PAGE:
The wood used for perches and support in the primates’ enclosures was raw and unable to be cleaned and sanitized properly.

The report states that Styrofoam sheets are on the rafters for primates, but the material isn’t structurally sound and won’t hold the primates securely.

“The ceiling is actually structurally sound in the building,” Cole asserted. He said the inspector believed the Styrofoam was used as a rafter, but it really was for insulation.

l A loose screw is located on the branch a Capuchin monkey sits on and could cause it injury. Two pieces of wiring hold the branch in place on the enclosure for the monkey,, Abu. However, they contain two sharp pieces that must be removed.

Cole noted the monkey played with the screws, but employees screwed them back in after the inspection.

l “The cover for the electric box was sitting on the floor. All the wires were exposed. This needs to be addressed to protect the animals from injury,” the report documents.

“We’re adding new wiring in there,” Cole said.

The halogen light in the entrance to the primate area doesn’t work. “Lighting must be uniformly diffused throughout the animal facility to aid in housekeeping, cleaning and adequate inspection of the animals.” Cole said that a light had just burnt out, but it was replaced.

Primates must live in shelter that adequately protects them from sun, rain, snow, wind and cold. The facility’s vervet lacks outside shelter. Cole said there are outside facilities for the animals, but the vervet lacked its own shelter.

l Also, employees must clean and sanitize water receptacles. Abu’s bucket was beneath his branch. “The animal was seen defecating into the receptacle. This needs to be moved to keep the water fresh and the receptacle clean.”

Cole said buckets are cleaned daily. “The monkey must have defecated in one of those buckets,” he said. “Many animals will defecate in their water.”

l Also, waste disposal must occur to decrease the possibility of vermin infestation and disease. Trash bags overfilled the dumpster, and more trash bags sat next to it.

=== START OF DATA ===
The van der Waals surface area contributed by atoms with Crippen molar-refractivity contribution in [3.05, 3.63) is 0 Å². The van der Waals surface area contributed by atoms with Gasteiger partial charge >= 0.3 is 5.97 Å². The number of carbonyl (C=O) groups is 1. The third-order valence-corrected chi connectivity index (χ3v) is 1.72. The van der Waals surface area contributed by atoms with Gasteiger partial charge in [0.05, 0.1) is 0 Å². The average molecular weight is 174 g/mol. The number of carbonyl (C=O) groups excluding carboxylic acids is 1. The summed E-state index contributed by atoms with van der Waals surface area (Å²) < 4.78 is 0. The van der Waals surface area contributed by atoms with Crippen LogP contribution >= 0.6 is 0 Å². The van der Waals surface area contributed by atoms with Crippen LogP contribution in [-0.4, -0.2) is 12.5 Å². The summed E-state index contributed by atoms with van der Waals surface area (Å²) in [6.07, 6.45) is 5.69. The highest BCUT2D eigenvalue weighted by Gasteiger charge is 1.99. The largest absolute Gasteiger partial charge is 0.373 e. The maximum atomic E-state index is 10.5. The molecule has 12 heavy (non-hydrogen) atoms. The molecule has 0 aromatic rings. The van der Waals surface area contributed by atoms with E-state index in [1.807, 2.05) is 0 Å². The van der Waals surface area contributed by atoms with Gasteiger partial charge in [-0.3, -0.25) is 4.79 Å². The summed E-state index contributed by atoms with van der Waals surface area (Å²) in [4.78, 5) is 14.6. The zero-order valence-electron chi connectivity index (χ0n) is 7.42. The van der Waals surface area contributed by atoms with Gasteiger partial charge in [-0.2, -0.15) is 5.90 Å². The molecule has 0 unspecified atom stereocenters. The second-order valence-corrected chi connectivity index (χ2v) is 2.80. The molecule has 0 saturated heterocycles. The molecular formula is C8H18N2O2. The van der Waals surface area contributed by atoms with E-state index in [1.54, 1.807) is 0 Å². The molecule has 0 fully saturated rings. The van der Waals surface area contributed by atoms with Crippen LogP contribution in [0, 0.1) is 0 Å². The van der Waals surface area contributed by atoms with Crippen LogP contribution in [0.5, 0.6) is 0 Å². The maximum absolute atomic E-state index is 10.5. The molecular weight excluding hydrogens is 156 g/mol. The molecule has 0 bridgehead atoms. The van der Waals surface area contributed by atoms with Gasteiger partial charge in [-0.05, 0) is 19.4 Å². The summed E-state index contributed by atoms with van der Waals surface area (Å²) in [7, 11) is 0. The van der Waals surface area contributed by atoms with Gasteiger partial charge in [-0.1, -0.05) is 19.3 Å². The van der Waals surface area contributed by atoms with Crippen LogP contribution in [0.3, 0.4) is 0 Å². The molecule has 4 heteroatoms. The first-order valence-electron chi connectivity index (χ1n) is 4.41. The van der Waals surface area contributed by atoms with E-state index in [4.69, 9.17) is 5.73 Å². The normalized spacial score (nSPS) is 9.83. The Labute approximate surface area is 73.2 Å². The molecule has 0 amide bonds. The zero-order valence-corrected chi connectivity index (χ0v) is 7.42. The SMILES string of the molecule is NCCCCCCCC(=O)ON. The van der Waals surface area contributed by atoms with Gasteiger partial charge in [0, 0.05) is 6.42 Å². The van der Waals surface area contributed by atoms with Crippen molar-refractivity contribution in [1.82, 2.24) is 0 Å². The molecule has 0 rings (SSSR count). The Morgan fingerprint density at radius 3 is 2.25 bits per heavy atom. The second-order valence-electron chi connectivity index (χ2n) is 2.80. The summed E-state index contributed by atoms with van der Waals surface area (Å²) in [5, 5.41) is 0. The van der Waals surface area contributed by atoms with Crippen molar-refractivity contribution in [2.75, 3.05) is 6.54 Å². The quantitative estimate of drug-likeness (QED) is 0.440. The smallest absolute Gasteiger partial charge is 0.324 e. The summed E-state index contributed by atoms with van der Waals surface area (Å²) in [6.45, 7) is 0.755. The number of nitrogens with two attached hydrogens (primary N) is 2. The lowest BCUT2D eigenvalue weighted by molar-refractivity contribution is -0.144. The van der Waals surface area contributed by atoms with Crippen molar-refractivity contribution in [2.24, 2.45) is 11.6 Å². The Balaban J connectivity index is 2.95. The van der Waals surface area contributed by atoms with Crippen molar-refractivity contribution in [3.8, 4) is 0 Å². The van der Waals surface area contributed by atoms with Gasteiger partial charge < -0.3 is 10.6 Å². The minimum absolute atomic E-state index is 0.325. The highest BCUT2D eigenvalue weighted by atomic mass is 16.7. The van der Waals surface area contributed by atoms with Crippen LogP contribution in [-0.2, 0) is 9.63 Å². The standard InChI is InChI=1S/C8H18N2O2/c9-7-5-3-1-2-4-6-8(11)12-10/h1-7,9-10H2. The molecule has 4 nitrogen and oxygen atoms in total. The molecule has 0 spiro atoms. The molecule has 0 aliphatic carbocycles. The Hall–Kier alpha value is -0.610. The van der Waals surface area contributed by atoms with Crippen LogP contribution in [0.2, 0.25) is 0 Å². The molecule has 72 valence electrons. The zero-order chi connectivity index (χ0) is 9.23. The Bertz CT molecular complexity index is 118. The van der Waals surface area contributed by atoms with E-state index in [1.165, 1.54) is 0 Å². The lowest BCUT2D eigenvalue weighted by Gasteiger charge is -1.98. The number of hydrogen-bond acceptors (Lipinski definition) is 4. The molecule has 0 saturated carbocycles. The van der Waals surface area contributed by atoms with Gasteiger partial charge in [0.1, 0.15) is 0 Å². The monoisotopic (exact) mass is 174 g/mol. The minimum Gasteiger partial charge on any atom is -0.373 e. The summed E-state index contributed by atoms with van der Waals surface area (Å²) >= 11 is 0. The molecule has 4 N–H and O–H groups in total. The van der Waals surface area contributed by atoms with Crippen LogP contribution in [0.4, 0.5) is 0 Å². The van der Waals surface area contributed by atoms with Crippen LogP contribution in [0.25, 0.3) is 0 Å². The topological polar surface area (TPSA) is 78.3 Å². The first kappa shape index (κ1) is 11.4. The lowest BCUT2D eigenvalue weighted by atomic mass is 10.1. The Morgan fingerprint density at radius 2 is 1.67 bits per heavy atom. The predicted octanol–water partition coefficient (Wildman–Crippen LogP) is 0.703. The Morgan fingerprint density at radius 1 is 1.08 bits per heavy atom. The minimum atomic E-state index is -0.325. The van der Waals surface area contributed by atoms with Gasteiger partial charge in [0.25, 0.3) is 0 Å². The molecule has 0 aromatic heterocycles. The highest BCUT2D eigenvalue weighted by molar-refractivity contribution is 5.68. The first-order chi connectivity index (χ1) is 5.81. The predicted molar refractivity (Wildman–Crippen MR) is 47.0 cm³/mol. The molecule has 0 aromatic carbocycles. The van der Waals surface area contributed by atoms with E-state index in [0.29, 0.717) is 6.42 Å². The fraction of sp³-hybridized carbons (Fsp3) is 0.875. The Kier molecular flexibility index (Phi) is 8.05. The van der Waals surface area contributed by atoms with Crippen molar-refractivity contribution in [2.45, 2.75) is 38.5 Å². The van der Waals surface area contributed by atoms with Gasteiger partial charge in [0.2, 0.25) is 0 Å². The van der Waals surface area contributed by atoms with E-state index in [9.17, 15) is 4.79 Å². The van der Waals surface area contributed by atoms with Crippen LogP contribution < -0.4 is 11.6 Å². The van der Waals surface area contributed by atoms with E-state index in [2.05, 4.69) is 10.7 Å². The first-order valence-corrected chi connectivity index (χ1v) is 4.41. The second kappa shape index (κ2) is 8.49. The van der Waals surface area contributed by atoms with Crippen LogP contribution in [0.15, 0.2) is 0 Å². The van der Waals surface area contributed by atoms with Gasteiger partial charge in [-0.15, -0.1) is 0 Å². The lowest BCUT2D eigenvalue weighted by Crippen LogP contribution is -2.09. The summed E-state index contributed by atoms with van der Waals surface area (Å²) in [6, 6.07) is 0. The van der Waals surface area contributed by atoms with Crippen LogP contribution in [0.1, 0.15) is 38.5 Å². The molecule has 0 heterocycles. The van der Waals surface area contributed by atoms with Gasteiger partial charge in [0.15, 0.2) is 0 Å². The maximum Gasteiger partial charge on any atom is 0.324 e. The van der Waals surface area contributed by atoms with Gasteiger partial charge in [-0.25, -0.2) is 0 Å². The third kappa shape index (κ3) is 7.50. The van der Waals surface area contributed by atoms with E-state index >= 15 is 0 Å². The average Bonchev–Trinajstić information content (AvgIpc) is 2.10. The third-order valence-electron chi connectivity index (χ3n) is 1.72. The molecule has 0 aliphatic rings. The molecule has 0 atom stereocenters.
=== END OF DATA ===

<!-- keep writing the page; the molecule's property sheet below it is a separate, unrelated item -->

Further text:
Cole stated the accountant failed to pay the payment for garbage collection for the previous month because she had an illness in her family. After the inspection, Cole said the garbage collector was called and picked up the trash.

l Items in an animal shelter must protect the animals from injury. Six prairie dogs, three potbelly pigs, three goats and three coatimundis lacked heat lamps with protective covers.

“The animals were not able to reach the heat lights,” Cole asserted.

All animals kept outside must have shelter from inclement weather. But the two foxes the facility obtained recently were displaced from indoor to outdoor housing during the winter and were not acclimated properly. Cole said Adams didn’t realize that the foxes came from outside, and therefore, were acclimated.

The two bobcats are housed in plastic pet carriers with clean and dry bedding. “The bedding has not been changed since the weekend, and bedding is wet from rain, sleet and snow over the past three days,” the USDA report says.

Cole said there had been constant rain, and the bedding just hadn’t been changed. He said it was changed that day.

l For storage, the refrigerator produced a “rancid odor” and must be cleaned and sanitized. None of the three primates has received TB tests, which were overdue for the original two animals in the May 25 inspection, according to the USDA report.